New York’s hospitals gets hundreds of millions of dollars from the federal government to pay for health care for the uninsured and under-insured — but a new study that suggests much of that money doesn’t go to the right hospitals, with the most non-paying customers.
The $395 million in so-called "Charity Care" New York gets from Washington, D.C., helps off-set deep financial losses hospitals suffer when they provide medical services for which they otherwise wouldn’t get paid.
But professor Alan Sager, from Boston University’s School of Public Health, said a complicated state formula directs a large share of that money to hospitals that don’t provide all that much free service to the uninsured.
“If one hospital provides four times as much charity care as another hospital, it may need more than four times as much money, because if a hospital provides just a little charity care, it may not need to hire additional nurses and doctors and other care-givers,” said Sager, who did the study for the Commission for the Public’s Health Service, or CPHS, a watchdog group.
He said a more just and effective way to distribute money from the Hospital Charity Care Pool would be to make the formula more closely follow individual patients.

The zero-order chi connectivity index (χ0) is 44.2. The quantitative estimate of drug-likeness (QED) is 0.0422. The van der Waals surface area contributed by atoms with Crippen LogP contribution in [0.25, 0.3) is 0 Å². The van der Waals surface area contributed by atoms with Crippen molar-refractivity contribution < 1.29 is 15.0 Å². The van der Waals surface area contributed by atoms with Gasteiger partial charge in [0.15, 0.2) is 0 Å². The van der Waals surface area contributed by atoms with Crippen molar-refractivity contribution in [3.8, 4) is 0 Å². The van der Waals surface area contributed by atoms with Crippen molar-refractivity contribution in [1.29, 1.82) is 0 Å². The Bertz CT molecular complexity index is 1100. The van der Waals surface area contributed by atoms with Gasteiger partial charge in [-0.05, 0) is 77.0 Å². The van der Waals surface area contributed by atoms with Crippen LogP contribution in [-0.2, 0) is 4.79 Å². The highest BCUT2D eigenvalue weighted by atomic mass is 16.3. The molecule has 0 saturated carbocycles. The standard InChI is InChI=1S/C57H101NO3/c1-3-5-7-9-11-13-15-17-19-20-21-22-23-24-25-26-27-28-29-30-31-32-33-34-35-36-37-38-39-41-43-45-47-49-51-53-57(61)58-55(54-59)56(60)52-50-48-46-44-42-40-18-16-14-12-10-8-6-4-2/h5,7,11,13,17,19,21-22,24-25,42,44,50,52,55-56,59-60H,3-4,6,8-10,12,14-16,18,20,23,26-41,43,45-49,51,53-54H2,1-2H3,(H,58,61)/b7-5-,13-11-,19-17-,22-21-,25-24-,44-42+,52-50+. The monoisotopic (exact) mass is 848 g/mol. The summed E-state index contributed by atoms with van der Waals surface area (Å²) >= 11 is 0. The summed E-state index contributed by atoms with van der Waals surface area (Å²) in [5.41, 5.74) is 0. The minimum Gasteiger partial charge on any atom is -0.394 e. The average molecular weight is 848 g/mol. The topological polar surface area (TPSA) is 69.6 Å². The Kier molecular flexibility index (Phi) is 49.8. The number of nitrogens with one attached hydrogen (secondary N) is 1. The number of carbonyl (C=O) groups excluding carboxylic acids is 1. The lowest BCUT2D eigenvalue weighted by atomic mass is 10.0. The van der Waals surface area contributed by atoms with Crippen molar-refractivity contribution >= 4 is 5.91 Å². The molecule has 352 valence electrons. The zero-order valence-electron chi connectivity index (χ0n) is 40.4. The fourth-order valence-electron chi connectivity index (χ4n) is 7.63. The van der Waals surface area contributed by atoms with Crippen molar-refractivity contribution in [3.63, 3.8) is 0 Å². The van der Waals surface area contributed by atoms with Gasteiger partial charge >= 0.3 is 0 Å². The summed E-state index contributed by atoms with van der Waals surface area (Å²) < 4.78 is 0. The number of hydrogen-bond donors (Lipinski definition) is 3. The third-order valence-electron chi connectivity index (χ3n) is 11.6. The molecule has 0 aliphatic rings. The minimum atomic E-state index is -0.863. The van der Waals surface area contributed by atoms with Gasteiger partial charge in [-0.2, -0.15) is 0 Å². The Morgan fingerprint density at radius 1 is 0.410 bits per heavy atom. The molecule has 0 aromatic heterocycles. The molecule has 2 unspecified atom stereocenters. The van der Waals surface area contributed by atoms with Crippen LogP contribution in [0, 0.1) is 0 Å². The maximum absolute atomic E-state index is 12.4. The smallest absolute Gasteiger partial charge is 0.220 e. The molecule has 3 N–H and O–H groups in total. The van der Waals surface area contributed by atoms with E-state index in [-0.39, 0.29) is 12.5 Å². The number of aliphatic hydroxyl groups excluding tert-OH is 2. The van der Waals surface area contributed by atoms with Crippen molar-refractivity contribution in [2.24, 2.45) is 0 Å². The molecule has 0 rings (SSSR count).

The Greater New York Hospital Association, or GNYHA, said the current formula works better than what Sager proposes because it offers a greater allowance for under-insured patients — people who have insurance, but also have high out-of-pocket expenses they can’t pay – in addition to the uninsured.
“In light of the growing high-deductible plans and consumer-directed plans that tend to shift the cost of care to the consumers, many individuals cannot afford to pay their co-pays and deductibles,” said Elisabeth Wynn, a GNYHA official. “So, we think from a policy perspective that the [Charity Care] Pool recognizes that — especially for low-income individuals.”
But Judy Wessler, from CPHS, said that approach doesn't take into account the changing reality in Washington: the Affordable Care Act focuses on the uninsured, not the under-insured.
If New York doesn't alter its current formula, she said, it could risk losing a crucial stream of money for struggling hospitals.